Edinburgh GP Jane Burnett pursued her goal of writing creatively and finally feels able to call herself a writer after completing a Master of Arts in Creative Writing from The Open University (OU) in Scotland whilst undergoing treatment for cancer.
It was while working in the health service during the COVID-19 pandemic that Jane (47) decided to pursue creative writing again, something she’d mainly done in private throughout her life.
“Like many people, especially those working in healthcare, my life was upended by the pandemic. It made me think about goals that I’d let get dusty but hadn’t quite given up on,” she says.
“Not doing something with my writing was a bit of a regret, my dustiest goal. I wasn’t sure how to take things forward and studying seemed a good next step – to learn from others and learn what I was capable of.”
The OU had a long history and excellent track record of distance and online learning – that long predated the pandemic."
While occasionally entering writing competitions or creating poems for her family and friends, Jane says: “Largely I had kept my words, and any daydreams of taking my writing further, to myself.”
To balance work and family commitments, she applied for her OU Masters in Creative Writing knowing “the OU had a long history and excellent track record of distance and online learning – that long predated the pandemic”.
Studying alongside people from all walks of life also appealed.
However, Jane faced a major hurdle towards the end of her studies when she was diagnosed with breast cancer.
She shares: “Suddenly my days were filled with hospital appointments, and each seemed to bring bad news (stage 1 to 2 to 3). I quickly got a surgery date, and it was the week before my Open University course’s End of Module Assessment (EMA) was due.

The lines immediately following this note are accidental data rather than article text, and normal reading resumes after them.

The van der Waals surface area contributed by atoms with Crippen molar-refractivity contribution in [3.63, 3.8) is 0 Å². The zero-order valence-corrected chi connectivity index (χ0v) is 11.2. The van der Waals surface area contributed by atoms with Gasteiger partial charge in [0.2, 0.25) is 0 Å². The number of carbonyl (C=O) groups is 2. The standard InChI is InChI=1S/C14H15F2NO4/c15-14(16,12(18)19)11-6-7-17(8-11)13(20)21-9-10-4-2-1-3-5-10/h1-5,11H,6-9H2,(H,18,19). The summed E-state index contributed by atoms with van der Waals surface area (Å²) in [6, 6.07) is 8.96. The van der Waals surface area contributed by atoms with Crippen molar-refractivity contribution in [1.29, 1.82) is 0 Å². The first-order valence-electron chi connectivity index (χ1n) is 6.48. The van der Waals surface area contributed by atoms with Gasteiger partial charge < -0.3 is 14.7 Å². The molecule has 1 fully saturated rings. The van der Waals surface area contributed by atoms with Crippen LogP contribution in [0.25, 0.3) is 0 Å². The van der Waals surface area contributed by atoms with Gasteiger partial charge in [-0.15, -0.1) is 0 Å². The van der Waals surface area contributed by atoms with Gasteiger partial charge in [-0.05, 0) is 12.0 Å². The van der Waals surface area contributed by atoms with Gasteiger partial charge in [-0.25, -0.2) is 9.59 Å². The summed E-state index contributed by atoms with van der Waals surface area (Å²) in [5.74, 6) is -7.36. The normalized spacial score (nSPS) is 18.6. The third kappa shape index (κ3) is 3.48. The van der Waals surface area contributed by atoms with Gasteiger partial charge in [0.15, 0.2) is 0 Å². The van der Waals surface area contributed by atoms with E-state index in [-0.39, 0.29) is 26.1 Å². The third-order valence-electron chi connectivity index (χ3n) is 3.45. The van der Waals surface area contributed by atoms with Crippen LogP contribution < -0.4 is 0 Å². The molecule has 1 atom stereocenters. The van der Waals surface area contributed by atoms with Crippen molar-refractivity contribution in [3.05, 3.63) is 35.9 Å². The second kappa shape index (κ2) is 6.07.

I decided that I couldn't just give up – I had too much hard work under my belt."
“After the initial shock of diagnosis, when I just wanted to run away and thought there was no chance I would complete my Masters, I decided that I couldn't just give up – I had too much hard work under my belt.
“I knew that more difficult days were coming, and I didn't want to add to those with regret at having pulled out.”
Jane’s tutor was fully supportive and compassionate about her situation. Referred to the OU Student Support Team, Jane was delighted there were multiple options to complete her degree. She submitted her final EMA the day before surgery and was supported by the university to submit special circumstances, taking her diagnosis and surgery into account when reviewing her final assessment.
“I found out my results on the day of my first chemotherapy treatment,” she reveals.
"The email came through whilst I was sitting in the chemo unit, having the second drug of the day infused. Over the months of chemo, through treatments and hospital admissions for complications, knowing that I had passed was incredibly important and helped keep me going.”
After all her hard work, Jane ended up being awarded a degree with distinction and subsequently attended an OU degree ceremony at Glasgow Royal Concert Hall.
She says: “I'm very grateful to my tutor and to student support services for the help they gave me.
“I graduated 2022 not only as a cancer patient, but also as a writer with an MA in Creative Writing…I feel immense gratitude to everyone that helped me get here, including my family and friends.”
Jane writes daily, and also signs up for writers’ retreats and sometimes joins a co-working space. She has two projects on the go: her first novel, started during her studies, and a memoir about her experiences as a patient.
I graduated 2022 not only as a cancer patient, but also as a writer with an MA in Creative Writing."
She reflects: “My studies have been very important in developing myself as a writer. I found new writers to inspire me, many suggested by my tutor. I had freedom and space to experiment – finding out what worked with my voice.”
Jane urges others thinking of creative writing with the OU: “Go for it!
“You’ll find a place for your words. It might be tough at times, but it will be worth it.
“I feel that finally I can call myself a writer."
Photo by Kathryn Tuckerman